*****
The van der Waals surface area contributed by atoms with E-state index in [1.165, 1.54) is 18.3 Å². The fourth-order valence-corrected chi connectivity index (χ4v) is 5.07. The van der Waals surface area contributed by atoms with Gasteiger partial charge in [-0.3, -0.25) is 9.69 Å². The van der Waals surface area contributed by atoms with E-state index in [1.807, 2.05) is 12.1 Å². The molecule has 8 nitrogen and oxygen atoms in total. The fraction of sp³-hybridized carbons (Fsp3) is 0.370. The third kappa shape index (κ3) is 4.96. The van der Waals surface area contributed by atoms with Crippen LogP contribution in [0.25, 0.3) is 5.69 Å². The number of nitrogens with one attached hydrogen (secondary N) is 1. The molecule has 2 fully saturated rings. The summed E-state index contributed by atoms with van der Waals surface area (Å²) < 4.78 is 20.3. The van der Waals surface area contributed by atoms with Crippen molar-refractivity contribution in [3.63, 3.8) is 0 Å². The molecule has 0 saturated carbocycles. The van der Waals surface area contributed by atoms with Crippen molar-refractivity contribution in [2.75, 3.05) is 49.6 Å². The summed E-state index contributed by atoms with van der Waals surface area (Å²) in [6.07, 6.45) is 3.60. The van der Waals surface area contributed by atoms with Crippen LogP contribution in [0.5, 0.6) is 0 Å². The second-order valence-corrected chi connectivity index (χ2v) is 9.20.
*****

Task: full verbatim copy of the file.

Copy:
The van der Waals surface area contributed by atoms with E-state index in [1.165, 1.54) is 18.3 Å². The fourth-order valence-corrected chi connectivity index (χ4v) is 5.07. The van der Waals surface area contributed by atoms with Gasteiger partial charge in [-0.3, -0.25) is 9.69 Å². The van der Waals surface area contributed by atoms with E-state index in [1.807, 2.05) is 12.1 Å². The molecule has 8 nitrogen and oxygen atoms in total. The fraction of sp³-hybridized carbons (Fsp3) is 0.370. The third kappa shape index (κ3) is 4.96. The van der Waals surface area contributed by atoms with Crippen LogP contribution in [0.25, 0.3) is 5.69 Å². The number of nitrogens with one attached hydrogen (secondary N) is 1. The molecule has 2 fully saturated rings. The summed E-state index contributed by atoms with van der Waals surface area (Å²) < 4.78 is 20.3. The van der Waals surface area contributed by atoms with Crippen molar-refractivity contribution in [3.63, 3.8) is 0 Å². The molecule has 0 saturated carbocycles. The van der Waals surface area contributed by atoms with Crippen molar-refractivity contribution in [2.75, 3.05) is 49.6 Å². The summed E-state index contributed by atoms with van der Waals surface area (Å²) in [6.07, 6.45) is 3.60. The van der Waals surface area contributed by atoms with Crippen LogP contribution in [0.5, 0.6) is 0 Å². The second-order valence-corrected chi connectivity index (χ2v) is 9.20.